Mary Poppins

Mary Poppins
Based on the book by P.L. Travers and the Walt Disney Film. Music and Lyrics by Richard M. Sherman and Robert B Sherman. Book by Julian Fellows. New Songs by George Stiles and Anthony Drewe. Willoughby Theatre Company. The Concourse Theatre, Chatswood. October 15 – 30, 2016

Willoughby Theatre Company’s Mary Poppins is a joyous celebration of musical comedy on the community theatre stage.

Adapted from the classic Disney film, with its touching theme of healing a damaged family, thanks to the intervention of the beloved mystical nanny, it's a well-loved classic with instant audience appeal.

An exuberant ensemble, a top notch leading lady, a strong principal cast and a pair of terrific kids combine impressively. Snappy choreography, great costuming ranging from vivid to aptly atmospheric, and sets (from CLOC in Melbourne) which combine an old-fashioned story-book style fold-out house with tremendous projection technology complete the stage picture impressively.

Andrew Bartle’s orchestra is top notch.

Michaela Leisk utterly embodies Mary Poppins, finding the delightful nuances of the role, to cast her spell on the audience in an accomplished acting and singing performance. Opposite her, Matt Hourigan brings exuberant boyish charm to Bert, the chimneysweep.

Brad Clarke’s initially stern, forbidding George Banks conveys a underlying sense of damaged goods and insecurity from the outset, that allows us to empathise with him on his journey of self-discovery. Nina Marsh is a warm, sympathetic, sometimes slightly eccentric Winifred Banks.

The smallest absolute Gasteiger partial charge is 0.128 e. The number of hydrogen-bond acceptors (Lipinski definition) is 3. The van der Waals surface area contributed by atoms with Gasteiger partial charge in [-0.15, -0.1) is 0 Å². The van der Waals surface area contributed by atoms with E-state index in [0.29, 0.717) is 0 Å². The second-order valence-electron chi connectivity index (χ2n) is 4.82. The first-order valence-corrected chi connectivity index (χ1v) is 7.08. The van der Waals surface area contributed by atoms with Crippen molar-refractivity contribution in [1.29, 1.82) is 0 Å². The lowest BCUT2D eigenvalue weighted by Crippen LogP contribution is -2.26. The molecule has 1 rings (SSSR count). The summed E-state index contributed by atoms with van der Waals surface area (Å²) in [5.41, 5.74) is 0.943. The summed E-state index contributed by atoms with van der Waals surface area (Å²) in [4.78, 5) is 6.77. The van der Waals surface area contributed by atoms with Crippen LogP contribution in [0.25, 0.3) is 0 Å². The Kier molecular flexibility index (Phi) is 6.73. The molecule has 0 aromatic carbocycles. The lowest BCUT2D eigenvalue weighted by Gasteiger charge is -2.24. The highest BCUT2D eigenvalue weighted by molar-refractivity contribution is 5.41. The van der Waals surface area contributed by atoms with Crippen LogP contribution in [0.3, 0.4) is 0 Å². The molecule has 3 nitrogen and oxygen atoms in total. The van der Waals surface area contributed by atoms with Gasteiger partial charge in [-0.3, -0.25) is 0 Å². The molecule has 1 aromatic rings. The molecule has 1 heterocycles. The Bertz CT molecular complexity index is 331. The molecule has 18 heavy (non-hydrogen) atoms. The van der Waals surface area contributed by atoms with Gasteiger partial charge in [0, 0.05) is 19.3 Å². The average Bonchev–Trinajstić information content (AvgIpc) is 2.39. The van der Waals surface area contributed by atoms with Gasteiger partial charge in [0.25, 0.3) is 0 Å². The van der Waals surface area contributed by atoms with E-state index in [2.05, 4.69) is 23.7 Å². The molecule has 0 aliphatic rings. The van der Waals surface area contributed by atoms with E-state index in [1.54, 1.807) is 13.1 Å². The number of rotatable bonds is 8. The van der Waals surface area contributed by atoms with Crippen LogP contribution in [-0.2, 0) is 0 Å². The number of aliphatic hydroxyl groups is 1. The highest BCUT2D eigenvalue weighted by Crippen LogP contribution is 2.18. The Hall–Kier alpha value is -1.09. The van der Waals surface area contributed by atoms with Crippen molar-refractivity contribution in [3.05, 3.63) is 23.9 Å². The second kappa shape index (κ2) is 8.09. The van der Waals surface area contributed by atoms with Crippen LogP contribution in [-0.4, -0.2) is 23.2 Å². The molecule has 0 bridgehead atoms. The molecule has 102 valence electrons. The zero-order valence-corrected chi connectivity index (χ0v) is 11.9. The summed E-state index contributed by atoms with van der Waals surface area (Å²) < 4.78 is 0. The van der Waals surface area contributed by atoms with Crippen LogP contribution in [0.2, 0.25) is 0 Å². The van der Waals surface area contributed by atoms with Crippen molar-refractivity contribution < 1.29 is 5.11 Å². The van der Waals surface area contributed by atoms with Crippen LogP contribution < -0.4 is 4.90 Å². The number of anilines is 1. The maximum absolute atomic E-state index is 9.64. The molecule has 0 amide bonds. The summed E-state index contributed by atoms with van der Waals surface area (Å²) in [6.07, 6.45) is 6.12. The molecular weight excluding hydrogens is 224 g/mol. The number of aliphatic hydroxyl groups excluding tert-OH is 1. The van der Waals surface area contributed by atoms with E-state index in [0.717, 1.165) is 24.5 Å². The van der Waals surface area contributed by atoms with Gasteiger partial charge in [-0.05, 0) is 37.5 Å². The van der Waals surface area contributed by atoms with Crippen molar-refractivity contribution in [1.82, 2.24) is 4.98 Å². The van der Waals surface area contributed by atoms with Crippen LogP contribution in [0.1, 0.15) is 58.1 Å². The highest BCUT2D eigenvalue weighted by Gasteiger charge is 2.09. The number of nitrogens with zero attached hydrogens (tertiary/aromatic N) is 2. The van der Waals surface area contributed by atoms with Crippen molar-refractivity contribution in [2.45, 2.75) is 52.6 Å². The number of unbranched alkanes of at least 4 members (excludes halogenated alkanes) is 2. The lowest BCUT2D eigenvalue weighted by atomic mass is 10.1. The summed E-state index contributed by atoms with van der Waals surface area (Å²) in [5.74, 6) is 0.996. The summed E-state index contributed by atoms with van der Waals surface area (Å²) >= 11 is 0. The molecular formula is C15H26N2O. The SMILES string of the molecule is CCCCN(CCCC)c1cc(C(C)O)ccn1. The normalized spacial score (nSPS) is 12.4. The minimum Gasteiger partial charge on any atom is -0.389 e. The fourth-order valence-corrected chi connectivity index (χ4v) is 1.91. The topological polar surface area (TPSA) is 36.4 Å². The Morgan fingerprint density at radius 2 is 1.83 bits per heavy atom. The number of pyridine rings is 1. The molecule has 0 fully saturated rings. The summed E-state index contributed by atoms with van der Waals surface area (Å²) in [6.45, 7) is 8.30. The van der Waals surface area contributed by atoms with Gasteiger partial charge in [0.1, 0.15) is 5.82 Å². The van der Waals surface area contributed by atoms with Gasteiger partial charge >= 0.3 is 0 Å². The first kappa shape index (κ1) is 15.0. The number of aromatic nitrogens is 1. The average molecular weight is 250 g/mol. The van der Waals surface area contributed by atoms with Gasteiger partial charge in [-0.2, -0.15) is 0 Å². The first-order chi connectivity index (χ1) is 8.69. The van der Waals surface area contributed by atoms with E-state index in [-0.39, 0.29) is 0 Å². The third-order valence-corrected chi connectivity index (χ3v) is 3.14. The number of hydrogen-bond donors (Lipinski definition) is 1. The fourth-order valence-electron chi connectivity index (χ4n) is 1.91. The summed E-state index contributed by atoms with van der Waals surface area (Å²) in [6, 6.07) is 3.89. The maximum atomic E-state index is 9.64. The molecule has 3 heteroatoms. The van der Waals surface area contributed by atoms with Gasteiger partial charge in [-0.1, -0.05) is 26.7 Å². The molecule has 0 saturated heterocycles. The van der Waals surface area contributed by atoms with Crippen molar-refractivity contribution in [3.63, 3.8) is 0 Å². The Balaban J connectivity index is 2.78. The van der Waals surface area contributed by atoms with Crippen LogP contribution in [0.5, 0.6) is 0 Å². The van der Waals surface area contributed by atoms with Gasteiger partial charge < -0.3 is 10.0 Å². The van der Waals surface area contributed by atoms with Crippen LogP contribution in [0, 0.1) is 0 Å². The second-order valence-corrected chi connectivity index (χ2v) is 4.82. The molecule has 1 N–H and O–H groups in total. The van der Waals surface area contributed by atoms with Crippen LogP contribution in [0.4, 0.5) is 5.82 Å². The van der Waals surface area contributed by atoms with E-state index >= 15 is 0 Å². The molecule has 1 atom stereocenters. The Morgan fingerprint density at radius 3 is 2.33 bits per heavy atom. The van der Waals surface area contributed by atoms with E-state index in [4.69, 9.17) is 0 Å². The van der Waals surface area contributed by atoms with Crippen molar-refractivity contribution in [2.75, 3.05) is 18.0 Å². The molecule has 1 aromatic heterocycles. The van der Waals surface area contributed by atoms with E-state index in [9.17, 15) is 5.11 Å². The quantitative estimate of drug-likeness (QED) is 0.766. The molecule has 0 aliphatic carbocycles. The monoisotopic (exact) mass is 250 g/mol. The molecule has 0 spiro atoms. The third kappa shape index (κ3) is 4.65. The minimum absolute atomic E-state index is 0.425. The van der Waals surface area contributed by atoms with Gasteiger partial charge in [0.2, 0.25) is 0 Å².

Talented kids Freya Carmody as Jane Banks and Nicholas Cradock as Michael Banks play out very affecting character arcs, from precocious brats to joyful children in a family restored to happiness and love.

As the household staff, Donna Fitzgerald is a suitably bustling Mrs Brill and Kris Fennessy an aptly bumbling Robertson Ay.

Among a strong support cast, standouts include Karen Oliver’s suitably villainous, gothic nasty nanny Miss Andrew, and Trisha R. Kelemen’s boisterous, lively Mrs Corry. The attitude and spirit which Sophie Moran brings to the role of a featured bank employee was simply delicious.

Indeed, one of the many strengths of director Declan Moore’s marvelous polished production is the way that virtually everyone develops individual characterisations.

In the age of Musical Theatre, Mary Poppins is a happy throwback to old-fashioned musical comedy, with its two-dimensional supporting caricatures, often reminiscent of pantomime, and its elaborate scene changes masked by orchestra interludes.

And yes, Mary flies. Not perhaps quite so breathtakingly as in the professional version, but within the budgetary limitations of non-professional theatre, it does the trick, clearly pleasing the many audience members who had not seen the show in the city.

In community theatre terms, you’d have to say Willoughby’s production is pretty Supercalifragisticexpialidocious!

Neil Litchfield

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